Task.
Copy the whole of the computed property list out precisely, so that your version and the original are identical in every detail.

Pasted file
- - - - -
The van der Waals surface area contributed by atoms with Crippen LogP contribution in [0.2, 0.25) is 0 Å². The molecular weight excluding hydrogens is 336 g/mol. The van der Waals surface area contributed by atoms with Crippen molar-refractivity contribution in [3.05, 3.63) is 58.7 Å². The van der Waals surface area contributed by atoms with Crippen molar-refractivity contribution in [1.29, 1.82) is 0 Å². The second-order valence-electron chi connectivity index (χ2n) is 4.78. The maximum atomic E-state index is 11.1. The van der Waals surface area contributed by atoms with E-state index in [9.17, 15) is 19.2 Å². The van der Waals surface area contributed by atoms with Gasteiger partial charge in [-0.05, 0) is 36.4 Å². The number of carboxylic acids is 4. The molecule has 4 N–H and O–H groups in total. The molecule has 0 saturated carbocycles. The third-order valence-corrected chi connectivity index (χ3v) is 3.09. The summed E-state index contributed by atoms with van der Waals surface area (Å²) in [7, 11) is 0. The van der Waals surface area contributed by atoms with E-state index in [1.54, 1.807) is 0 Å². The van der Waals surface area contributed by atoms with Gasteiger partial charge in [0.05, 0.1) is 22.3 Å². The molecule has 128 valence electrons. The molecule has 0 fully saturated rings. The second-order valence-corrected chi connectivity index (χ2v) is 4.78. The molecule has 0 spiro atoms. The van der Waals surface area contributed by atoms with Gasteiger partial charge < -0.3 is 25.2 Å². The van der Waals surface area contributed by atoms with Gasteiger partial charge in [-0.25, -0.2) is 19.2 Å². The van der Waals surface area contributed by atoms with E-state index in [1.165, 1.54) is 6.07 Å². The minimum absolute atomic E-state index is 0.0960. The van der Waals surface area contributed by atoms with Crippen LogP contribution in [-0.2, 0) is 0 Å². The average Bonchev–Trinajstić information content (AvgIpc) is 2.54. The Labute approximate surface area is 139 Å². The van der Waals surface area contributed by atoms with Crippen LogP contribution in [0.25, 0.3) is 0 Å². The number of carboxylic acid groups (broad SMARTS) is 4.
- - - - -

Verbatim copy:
The van der Waals surface area contributed by atoms with Crippen LogP contribution in [0.2, 0.25) is 0 Å². The molecular weight excluding hydrogens is 336 g/mol. The van der Waals surface area contributed by atoms with Crippen molar-refractivity contribution in [3.05, 3.63) is 58.7 Å². The van der Waals surface area contributed by atoms with Crippen molar-refractivity contribution in [1.29, 1.82) is 0 Å². The second-order valence-electron chi connectivity index (χ2n) is 4.78. The maximum atomic E-state index is 11.1. The van der Waals surface area contributed by atoms with E-state index in [9.17, 15) is 19.2 Å². The van der Waals surface area contributed by atoms with Gasteiger partial charge in [-0.05, 0) is 36.4 Å². The number of carboxylic acids is 4. The molecule has 4 N–H and O–H groups in total. The molecule has 0 saturated carbocycles. The third-order valence-corrected chi connectivity index (χ3v) is 3.09. The summed E-state index contributed by atoms with van der Waals surface area (Å²) in [7, 11) is 0. The van der Waals surface area contributed by atoms with E-state index in [1.54, 1.807) is 0 Å². The van der Waals surface area contributed by atoms with Gasteiger partial charge in [0.05, 0.1) is 22.3 Å². The molecule has 128 valence electrons. The molecule has 0 fully saturated rings. The second-order valence-corrected chi connectivity index (χ2v) is 4.78. The molecule has 0 spiro atoms. The van der Waals surface area contributed by atoms with Gasteiger partial charge < -0.3 is 25.2 Å². The van der Waals surface area contributed by atoms with Gasteiger partial charge in [-0.25, -0.2) is 19.2 Å². The van der Waals surface area contributed by atoms with E-state index in [1.165, 1.54) is 6.07 Å². The minimum absolute atomic E-state index is 0.0960. The van der Waals surface area contributed by atoms with Crippen LogP contribution in [-0.2, 0) is 0 Å². The average Bonchev–Trinajstić information content (AvgIpc) is 2.54. The Labute approximate surface area is 139 Å². The van der Waals surface area contributed by atoms with Crippen LogP contribution in [0.25, 0.3) is 0 Å². The number of carboxylic acid groups (broad SMARTS) is 4.